Dell meshes with Microsoft management tools

The hardware maker says its server management tools, which integrate with the software giant's products, will help simplify information management operations and lower maintenance costs.

Michael Kanellos Staff Writer, CNET News.com
Michael Kanellos is editor at large at CNET News.com, where he covers hardware, research and development, start-ups and the tech industry overseas.
Michael Kanellos
2 min read
Dell has unveiled three server management tools that let information technology managers control their hardware and Microsoft software at the same time.

The three new tools, part of Dell's OpenManage software line, integrate with similar tools from Microsoft Operations Manager (MOM) so that administrators can update a server's BIOS (basic input/output systems) or firmware and apply security patches to a Microsoft application through the same screen.

Ideally, this will make the patching of systems easier and will also cut down on training time.

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"The user gets a single console view of all of the applications and servers in their environment," said Neil Hand, director of worldwide marketing in Dell's Product Group.

In customer surveys, Dell has found that "patching and upgrading systems is the most important thing they (IT managers) can do at this time for security reasons and to keep their systems up to date," Hand added.

Although a working knowledge of server management tools will likely never make anyone popular at parties, the automation of back-end computing operations has become a major obsession for both technology companies and their customers. Companies simply have far more systems performing more critical work than ever before, and the human costs of managing those systems is skyrocketing.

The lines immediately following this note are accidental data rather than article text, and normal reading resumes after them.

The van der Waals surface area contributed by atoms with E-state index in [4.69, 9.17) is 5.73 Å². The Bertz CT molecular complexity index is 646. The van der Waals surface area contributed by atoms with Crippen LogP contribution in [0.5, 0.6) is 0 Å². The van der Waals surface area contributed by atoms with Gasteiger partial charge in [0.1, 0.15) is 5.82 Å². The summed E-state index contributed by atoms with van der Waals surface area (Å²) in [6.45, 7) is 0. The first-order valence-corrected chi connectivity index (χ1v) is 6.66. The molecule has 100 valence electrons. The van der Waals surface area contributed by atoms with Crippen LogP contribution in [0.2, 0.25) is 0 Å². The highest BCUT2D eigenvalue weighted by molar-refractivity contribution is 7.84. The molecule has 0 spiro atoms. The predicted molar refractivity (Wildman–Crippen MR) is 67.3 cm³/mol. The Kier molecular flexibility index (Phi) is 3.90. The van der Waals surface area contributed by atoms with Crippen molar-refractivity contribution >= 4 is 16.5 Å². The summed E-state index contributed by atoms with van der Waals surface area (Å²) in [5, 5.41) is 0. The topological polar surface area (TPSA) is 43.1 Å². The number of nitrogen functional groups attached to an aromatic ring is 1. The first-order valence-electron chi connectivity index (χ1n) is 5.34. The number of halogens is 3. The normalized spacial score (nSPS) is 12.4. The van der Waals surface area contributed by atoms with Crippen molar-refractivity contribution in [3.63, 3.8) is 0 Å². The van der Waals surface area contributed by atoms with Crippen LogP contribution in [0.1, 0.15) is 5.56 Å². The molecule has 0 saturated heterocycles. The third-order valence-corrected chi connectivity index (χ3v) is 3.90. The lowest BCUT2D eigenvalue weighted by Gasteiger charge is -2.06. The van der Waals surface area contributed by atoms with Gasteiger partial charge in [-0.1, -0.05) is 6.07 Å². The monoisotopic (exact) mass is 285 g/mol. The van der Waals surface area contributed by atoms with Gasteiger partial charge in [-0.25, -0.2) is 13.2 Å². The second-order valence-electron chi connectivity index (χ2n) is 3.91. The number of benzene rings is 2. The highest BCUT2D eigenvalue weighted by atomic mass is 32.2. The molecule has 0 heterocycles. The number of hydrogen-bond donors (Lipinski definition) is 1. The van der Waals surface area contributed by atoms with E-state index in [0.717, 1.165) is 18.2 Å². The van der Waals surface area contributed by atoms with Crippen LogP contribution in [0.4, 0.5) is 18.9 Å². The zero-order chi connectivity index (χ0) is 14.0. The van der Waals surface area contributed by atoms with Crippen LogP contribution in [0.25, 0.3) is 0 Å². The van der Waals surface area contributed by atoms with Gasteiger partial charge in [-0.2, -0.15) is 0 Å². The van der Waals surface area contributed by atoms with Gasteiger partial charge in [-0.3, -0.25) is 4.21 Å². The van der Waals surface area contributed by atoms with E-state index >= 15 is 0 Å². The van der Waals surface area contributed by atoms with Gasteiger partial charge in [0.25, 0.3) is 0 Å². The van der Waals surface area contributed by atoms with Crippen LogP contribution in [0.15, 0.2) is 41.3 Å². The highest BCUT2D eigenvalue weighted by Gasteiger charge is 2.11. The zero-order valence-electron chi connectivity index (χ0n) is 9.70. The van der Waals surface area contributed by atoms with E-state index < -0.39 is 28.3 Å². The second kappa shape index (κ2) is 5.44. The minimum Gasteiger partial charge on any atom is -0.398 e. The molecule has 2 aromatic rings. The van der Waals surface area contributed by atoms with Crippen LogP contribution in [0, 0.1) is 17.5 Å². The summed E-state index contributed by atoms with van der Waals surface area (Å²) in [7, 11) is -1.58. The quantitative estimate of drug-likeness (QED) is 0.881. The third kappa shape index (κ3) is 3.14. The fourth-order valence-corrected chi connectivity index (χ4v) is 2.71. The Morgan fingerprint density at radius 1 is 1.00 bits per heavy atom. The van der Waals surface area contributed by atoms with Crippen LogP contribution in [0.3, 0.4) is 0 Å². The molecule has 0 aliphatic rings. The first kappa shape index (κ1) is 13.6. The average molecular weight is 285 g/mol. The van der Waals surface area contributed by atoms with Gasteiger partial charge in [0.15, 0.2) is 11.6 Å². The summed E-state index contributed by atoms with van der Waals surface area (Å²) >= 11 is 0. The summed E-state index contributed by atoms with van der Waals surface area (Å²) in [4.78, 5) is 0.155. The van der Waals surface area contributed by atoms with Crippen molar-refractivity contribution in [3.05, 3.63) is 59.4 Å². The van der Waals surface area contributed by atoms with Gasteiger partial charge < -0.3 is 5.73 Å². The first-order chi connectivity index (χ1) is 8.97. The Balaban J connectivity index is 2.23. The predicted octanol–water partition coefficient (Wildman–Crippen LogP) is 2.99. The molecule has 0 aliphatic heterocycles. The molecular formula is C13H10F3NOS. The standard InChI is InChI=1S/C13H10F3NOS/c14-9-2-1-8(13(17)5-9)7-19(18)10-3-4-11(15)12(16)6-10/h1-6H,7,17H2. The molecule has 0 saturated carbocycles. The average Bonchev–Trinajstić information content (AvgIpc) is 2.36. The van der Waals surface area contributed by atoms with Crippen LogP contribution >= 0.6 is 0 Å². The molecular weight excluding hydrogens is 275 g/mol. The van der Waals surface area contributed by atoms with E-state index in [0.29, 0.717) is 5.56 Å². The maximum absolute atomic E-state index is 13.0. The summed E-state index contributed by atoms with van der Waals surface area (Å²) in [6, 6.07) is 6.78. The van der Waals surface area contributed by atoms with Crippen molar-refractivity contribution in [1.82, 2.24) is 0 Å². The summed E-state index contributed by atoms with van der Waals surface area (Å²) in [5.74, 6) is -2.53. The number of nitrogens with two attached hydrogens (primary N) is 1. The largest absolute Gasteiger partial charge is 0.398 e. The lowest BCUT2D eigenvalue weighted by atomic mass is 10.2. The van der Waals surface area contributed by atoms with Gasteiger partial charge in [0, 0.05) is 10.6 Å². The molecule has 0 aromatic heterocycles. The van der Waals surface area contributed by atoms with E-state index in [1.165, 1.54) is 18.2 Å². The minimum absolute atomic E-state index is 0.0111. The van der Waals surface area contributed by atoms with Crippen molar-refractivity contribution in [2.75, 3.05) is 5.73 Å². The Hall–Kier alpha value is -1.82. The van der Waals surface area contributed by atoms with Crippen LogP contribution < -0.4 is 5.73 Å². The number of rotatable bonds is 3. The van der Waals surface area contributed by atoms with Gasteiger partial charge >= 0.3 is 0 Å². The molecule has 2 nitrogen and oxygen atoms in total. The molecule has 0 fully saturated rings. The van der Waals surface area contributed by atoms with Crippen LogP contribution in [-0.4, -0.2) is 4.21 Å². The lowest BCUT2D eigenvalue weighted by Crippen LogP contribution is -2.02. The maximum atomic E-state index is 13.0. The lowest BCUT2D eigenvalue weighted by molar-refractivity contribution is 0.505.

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In the early '90s, hardware and software acquisition costs accounted for about 80 percent of technology costs, according to studies propounded by IBM. In the next few years, the human costs are set to double the costs of equipment acquisition.

Among the various management efforts to offset the trend are Microsoft's Dynamic Systems Initiative and IBM's push of autonomic computing.

The three tools announced Tuesday are: the Dell Management Pack for MOM, which monitors the status of Dell PowerEdge servers and forwards alerts in the case of problems such as hard-drive failure; Dell Update Packages with Systems Management Server, which automates patching; and the Dell Deployment Toolkit, which lets administrators use servers in conjunction with Microsoft Automated Deployment Services.

The Management and Update packages are available now; the Deployment Toolkit will arrive by the end of the year. The tools are free.